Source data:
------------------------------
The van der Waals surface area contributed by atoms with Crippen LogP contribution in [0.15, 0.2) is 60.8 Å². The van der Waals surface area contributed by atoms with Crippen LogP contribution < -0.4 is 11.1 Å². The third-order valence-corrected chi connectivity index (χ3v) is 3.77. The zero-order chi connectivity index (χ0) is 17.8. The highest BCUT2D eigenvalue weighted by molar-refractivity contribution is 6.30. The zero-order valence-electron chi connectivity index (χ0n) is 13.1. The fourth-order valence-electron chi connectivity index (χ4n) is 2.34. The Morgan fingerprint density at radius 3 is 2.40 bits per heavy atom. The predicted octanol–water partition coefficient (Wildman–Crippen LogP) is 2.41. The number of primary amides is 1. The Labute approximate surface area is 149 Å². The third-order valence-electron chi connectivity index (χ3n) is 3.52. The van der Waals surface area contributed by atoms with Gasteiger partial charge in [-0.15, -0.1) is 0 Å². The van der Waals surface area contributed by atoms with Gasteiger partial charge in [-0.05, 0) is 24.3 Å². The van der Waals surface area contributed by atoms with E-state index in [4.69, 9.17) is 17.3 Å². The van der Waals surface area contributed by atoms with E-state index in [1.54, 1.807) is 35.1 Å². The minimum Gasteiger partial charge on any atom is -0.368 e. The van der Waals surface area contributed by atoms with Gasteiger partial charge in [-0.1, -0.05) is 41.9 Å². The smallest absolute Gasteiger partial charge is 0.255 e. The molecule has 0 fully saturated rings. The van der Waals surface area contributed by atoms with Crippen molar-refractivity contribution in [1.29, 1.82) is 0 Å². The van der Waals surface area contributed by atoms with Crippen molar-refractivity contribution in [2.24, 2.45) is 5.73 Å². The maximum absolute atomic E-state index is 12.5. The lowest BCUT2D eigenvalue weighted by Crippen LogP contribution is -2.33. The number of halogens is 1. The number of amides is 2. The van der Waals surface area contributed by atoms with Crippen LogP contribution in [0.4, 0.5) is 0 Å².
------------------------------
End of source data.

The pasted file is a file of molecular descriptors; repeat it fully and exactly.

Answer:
The van der Waals surface area contributed by atoms with Crippen LogP contribution in [0.15, 0.2) is 60.8 Å². The van der Waals surface area contributed by atoms with Crippen LogP contribution < -0.4 is 11.1 Å². The third-order valence-corrected chi connectivity index (χ3v) is 3.77. The zero-order chi connectivity index (χ0) is 17.8. The highest BCUT2D eigenvalue weighted by molar-refractivity contribution is 6.30. The zero-order valence-electron chi connectivity index (χ0n) is 13.1. The fourth-order valence-electron chi connectivity index (χ4n) is 2.34. The Morgan fingerprint density at radius 3 is 2.40 bits per heavy atom. The predicted octanol–water partition coefficient (Wildman–Crippen LogP) is 2.41. The number of primary amides is 1. The Labute approximate surface area is 149 Å². The third-order valence-electron chi connectivity index (χ3n) is 3.52. The van der Waals surface area contributed by atoms with Gasteiger partial charge in [-0.15, -0.1) is 0 Å². The van der Waals surface area contributed by atoms with Gasteiger partial charge in [-0.05, 0) is 24.3 Å². The van der Waals surface area contributed by atoms with E-state index in [4.69, 9.17) is 17.3 Å². The van der Waals surface area contributed by atoms with E-state index in [1.54, 1.807) is 35.1 Å². The minimum Gasteiger partial charge on any atom is -0.368 e. The van der Waals surface area contributed by atoms with Gasteiger partial charge in [-0.1, -0.05) is 41.9 Å². The smallest absolute Gasteiger partial charge is 0.255 e. The molecule has 0 fully saturated rings. The van der Waals surface area contributed by atoms with Crippen molar-refractivity contribution in [1.29, 1.82) is 0 Å². The van der Waals surface area contributed by atoms with Crippen molar-refractivity contribution in [2.24, 2.45) is 5.73 Å². The maximum absolute atomic E-state index is 12.5. The lowest BCUT2D eigenvalue weighted by Crippen LogP contribution is -2.33. The number of halogens is 1. The number of amides is 2. The van der Waals surface area contributed by atoms with Crippen LogP contribution in [0.4, 0.5) is 0 Å².